Ford–and Honda and probably others–uses almost exclusively 5W-20 motor oil. This is a relatively ‘thin’ oil that reduces friction; and increases mileage, but not by a whole lot, and likely gets used up (‘burned’) in the engine a bit more than a thicker oil (say, 10W-30 that was prevalent a few years ago). I installed a catch can in the PCV return circuit of my Mustang, it accumulates about a teaspoon of oil–which would otherwise get deposited in the intake system–every thousand miles or so. Ironically–or, more appropriately moronically–this catch can is ‘not approved for sale in California,’ not because it creates any sort of problem, but likely because getting CARB’s approval is not worth the trouble to the manufacturer.

  4. Peter

    It seems to confirm what I have been arguing. Technology is not a solution for environmental problems. Every technology has trade offs that solves one problem but creates a different one, from wind energy to nuclear to e-mobility, and the alternate problems created might be even worse than the ones solved.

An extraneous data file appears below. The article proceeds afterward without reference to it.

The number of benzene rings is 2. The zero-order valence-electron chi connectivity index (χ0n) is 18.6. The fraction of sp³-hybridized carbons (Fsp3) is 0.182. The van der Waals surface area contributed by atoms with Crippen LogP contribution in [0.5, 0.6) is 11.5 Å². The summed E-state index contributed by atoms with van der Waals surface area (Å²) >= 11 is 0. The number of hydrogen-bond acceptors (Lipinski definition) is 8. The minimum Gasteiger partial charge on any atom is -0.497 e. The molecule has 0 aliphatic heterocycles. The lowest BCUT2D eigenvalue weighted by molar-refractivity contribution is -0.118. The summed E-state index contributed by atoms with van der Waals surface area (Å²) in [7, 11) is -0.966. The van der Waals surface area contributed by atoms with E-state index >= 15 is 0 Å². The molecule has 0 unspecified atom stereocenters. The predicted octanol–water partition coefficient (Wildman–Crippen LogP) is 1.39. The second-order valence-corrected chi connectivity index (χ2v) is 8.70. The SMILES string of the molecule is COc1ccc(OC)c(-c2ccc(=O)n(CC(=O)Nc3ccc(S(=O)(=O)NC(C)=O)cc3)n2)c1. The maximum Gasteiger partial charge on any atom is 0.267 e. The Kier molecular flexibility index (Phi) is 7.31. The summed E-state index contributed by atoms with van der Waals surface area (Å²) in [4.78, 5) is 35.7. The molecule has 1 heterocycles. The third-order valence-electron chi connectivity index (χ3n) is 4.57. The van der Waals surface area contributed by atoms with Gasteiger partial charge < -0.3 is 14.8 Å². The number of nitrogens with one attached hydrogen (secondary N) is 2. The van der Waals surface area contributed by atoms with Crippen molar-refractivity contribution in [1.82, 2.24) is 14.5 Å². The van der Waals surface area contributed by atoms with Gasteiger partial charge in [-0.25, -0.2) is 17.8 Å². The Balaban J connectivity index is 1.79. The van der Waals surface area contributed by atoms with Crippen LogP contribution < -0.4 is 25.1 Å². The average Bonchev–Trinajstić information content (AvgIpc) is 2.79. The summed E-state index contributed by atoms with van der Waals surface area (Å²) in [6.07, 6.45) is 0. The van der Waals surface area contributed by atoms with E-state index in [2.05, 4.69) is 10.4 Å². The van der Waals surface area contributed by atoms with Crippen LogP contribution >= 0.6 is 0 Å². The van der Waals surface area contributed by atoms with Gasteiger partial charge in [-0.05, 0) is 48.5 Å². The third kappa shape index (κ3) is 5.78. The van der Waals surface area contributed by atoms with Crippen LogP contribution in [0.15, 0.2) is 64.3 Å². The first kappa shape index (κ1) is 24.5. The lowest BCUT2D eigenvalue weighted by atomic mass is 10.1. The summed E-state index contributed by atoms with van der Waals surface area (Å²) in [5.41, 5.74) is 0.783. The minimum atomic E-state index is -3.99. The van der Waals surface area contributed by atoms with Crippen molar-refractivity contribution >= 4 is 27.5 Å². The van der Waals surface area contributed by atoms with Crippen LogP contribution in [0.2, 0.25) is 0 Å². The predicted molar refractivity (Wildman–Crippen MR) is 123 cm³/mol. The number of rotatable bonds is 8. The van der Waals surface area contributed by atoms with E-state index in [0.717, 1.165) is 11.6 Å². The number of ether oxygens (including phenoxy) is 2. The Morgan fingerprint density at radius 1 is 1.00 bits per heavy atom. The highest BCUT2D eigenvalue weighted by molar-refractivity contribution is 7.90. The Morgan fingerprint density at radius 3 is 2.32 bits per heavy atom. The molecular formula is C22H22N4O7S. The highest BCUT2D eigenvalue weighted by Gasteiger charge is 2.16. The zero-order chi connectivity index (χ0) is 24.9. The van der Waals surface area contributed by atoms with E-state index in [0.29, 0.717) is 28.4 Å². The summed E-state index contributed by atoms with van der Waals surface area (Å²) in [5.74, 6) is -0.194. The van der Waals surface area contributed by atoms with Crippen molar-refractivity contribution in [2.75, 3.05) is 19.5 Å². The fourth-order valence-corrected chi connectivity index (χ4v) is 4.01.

You know what is really environmentally friendly? Oxcarts or horse drawn vehicles made from wood…..

    1. Dan

      My thoughts exactly. And it goes beyond just technology. What seems like “progress” in other fields has a devastating impact on how we fundamentally perceive ourselves:

      “According to primitivism, then, humans are nearing the beginning of the last phase of the domestication process as we are now experimenting with direct genetic engineering, and are making dramatic and frightening advances in the fields of psychology, anthropology, and sociology. This thereby allows us to quantify and objectify ourselves, until we too become commodities of no greater or lesser fundamental import than any other asset.

      -from the Wikipedia entry on Anarcho-primitivism, 1/20/2007

      1. Synoia

        This thereby allows us to quantify and objectify ourselves, until we too become commodities of no greater or lesser fundamental import than any other asset…

        Does the term “peasant” or “slave” ring a bell? Twas always thus.

    2. Arizona Slim

      Or walking.

      Yeah, I know. Putting one foot in front of the other.